I know you're the expert, but I'm trying to figure out your logic. You say that Jay Cutler's presence in Chicago increases the value of Matt Forte, Devin Hester, Earl Bennett and Greg Olsen. Then you say that Cutler, who will have an improved offensive line ahead of him, is losing value. Cutler has the same type of receivers as Donovan McNabb, but you rate McNabb higher. What's the deal? Your logic doesn't add up! -- G. Blincoe
Michael Fabiano: Thanks for the question. I don't think there's any doubt that Cutler's presence in the Bears offense makes Forte, Hester, Bennett and Olsen better options in fantasy football. Just look at the numbers. Chicago quarterbacks (mostly Kyle Orton) threw for just over 3,100 yards last season. Cutler should improve on that total in 2009 -- I have him projected to throw for between 3,800-4,000 yards. Those are good totals, but far fewer than the 4,526 yards he finished with last season.
If we add about 700-800 yards to the team's pass attack and spread them out to Hester, Bennett and Olsen, then there's plenty of room for those receivers to improve. As for Forte, Cutler's presence means fewer stacked fronts and more chances to produce in what should be a better offense. Also, I actually have Cutler ranked ahead of McNabb on NFL.com's quarterback rankings. And if you think Cutler's receivers are better than McNabb's, well, I'd think you're a Bears fan! Personally, I'd take DeSean Jackson, Kevin Curtis, Jeremy Maclin and Reggie Brown ahead of Hester, Bennett, Rashied Davis and Juaquin Iglesias.
M.F.: NFL.com senior writer Pat Kirwan feels Harvin is worth as much as a fifth- or sixth-round selection in fantasy drafts. While I think that's too high a spot to take him in seasonal formats, I do believe Harvin is well worth a look later in drafts (somewhere after Round 8). He'll also have added value in PPR leagues and those formats that reward points for return yards and touchdowns. Remember, though, that the Vikings will continue to be a run-based team that leans on Adrian Peterson. While coach Brad Childress will use Harvin as a slot receiver, a return specialist and even in some sort of Wildcat formation, he could be too inconsistent to use on a week-to-week basis in most standard formats. Like with most rookie players, fantasy leaguers really need to temper their statistical expectations.
Michael, you never seem to give any love to DeAngelo Williams. He's scored 25 total touchdowns and averaged better than five yards per carry over the last two seasons. Why wouldn't he be ranked in the top three among running backs for next season? -- E. Ledezma, Charleston, S.C.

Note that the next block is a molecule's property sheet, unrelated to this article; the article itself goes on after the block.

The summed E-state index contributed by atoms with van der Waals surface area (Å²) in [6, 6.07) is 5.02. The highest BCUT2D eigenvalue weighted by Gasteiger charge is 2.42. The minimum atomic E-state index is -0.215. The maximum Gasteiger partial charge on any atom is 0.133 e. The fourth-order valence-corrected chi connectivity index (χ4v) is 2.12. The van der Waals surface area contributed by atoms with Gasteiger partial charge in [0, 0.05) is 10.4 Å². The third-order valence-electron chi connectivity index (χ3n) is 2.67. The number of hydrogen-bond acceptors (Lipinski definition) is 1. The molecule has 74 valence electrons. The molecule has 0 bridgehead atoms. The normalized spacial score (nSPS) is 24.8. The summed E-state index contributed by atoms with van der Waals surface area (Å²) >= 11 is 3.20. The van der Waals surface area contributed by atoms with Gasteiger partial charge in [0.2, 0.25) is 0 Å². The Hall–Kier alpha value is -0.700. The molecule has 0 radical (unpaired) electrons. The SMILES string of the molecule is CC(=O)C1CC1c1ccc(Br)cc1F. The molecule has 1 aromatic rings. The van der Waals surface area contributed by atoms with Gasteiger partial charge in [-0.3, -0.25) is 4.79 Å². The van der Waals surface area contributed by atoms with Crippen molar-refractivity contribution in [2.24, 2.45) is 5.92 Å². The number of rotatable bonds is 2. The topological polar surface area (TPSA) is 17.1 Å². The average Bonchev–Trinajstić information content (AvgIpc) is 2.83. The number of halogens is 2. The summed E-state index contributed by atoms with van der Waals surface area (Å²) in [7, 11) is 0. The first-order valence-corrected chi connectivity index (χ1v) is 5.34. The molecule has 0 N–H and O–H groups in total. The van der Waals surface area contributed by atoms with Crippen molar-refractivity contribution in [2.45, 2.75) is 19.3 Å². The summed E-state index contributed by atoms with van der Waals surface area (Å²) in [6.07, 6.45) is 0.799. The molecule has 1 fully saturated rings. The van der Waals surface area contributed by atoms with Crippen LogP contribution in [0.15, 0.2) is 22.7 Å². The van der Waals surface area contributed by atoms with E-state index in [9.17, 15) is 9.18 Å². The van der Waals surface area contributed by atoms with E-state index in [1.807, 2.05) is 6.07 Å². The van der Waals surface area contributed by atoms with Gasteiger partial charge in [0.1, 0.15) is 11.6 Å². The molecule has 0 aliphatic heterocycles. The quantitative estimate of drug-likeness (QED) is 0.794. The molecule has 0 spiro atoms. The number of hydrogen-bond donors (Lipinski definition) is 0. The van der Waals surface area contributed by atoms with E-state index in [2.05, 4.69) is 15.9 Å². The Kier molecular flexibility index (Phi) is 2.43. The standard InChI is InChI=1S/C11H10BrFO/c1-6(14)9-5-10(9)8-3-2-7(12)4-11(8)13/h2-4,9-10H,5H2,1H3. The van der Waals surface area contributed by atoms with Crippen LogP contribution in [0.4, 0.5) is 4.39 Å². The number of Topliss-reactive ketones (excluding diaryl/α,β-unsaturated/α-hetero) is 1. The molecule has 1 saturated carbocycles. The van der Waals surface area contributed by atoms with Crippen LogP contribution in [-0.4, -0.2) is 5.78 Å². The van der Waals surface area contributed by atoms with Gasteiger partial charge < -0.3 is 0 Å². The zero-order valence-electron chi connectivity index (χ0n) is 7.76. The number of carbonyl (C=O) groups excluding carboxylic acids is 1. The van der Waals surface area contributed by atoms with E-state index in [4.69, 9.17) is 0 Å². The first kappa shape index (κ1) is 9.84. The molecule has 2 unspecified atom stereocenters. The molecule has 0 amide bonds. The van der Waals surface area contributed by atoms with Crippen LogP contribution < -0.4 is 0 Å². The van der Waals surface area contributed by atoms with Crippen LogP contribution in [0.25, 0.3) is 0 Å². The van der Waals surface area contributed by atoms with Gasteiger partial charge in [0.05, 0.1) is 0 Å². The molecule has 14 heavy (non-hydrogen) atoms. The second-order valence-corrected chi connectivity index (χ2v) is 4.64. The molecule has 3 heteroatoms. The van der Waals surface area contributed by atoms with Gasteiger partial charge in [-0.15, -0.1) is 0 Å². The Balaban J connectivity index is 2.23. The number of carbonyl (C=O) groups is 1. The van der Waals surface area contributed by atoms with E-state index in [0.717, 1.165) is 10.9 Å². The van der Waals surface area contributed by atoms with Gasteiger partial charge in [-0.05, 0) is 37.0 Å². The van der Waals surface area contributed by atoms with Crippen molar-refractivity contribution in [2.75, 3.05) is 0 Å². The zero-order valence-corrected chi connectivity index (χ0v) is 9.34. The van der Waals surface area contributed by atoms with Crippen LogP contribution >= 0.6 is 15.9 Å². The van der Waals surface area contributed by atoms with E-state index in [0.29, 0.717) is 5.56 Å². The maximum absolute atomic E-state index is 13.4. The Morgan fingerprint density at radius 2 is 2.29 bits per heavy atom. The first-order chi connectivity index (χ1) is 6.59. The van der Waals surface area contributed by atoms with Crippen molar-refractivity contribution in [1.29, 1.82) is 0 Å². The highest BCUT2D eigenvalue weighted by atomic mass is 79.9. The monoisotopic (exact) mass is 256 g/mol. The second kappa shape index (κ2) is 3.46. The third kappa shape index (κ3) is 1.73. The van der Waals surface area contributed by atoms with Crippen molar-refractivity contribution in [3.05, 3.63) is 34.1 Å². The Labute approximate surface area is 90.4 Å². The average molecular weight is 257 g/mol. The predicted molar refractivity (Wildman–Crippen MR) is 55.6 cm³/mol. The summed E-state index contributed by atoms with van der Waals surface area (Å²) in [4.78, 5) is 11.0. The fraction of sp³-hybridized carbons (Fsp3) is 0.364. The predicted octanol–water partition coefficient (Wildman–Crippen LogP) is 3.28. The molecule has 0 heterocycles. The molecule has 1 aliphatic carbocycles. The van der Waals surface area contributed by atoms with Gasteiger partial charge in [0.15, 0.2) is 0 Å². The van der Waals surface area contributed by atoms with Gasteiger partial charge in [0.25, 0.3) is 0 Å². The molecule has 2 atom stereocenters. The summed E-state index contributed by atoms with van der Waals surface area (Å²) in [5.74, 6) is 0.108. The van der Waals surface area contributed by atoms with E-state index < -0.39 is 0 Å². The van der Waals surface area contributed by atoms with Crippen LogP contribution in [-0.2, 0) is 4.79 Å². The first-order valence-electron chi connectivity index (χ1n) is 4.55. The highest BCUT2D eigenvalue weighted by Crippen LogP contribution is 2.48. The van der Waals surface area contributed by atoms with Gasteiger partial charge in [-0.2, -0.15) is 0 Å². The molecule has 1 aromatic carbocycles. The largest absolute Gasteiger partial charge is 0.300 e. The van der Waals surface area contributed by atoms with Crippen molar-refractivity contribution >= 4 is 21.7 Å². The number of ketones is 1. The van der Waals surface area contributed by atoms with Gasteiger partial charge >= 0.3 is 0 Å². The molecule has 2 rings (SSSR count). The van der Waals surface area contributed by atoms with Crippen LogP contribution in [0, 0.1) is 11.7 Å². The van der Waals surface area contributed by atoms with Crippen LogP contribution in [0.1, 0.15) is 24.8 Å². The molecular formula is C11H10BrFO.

M.F.: No love? I have Williams ranked fifth among running backs. That's quite a bit of love! However, fantasy leaguers need to temper their expectations for him. Few running backs who score 20 or more touchdowns come close to that mark the next season, and Williams will be no different. In fact, I'm projecting him to rush for around 1,300 yards and score 12-14 total touchdowns. You also need to keep in mind that his teammate, Jonathan Stewart, will continue to see his share of the carries. Furthermore, Williams isn't greatly involved in the Panthers' pass attack, posting a combined 45 receptions the past two seasons. That's going to hurt his value when compared to more well-rounded backs like Matt Forte or Maurice Jones-Drew. Overall, I still see Williams as a first-round selection across the board.
I'm in a PPR keeper league that uses a flex position (RB/WR) and need to retain three players from Joseph Addai, Dwayne Bowe, Steven Jackson, Larry Johnson and Roddy White. I think Bowe's value increases with Tony Gonzalez out of the mix, but does his presence in Atlanta hurt White? -- J. Lincoln, Boston, Mass.
M.F.: Jackson is a no brainer, and I'd keep Bowe and White and throw Addai and Johnson back into the pool of available players. Wide receivers have added value in PPR formats, and you'll lock up two solid ones. I wouldn't worry about White, who's in a contract year and should actually benefit with Gonzalez in the mix. He'll steer some of the defensive attention from the talented wideout, who should post solid numbers in 2009. In fact, White should be able to post right around last season's totals of 88 receptions, 1,382 yards and seven touchdowns. With Bowe and White on the roster, I'd be targeting a running back and a quarterback in the first two rounds of the re-draft.
I'm curious about your thoughts on the Patriots backfield for next season. Who do you think has the most value between Kevin Faulk, Laurence Maroney, Sammy Morris and Fred Taylor? If Tom Brady doesn't come back at full speed, I think the team's top running back could become a fantasy asset. -- M. Liber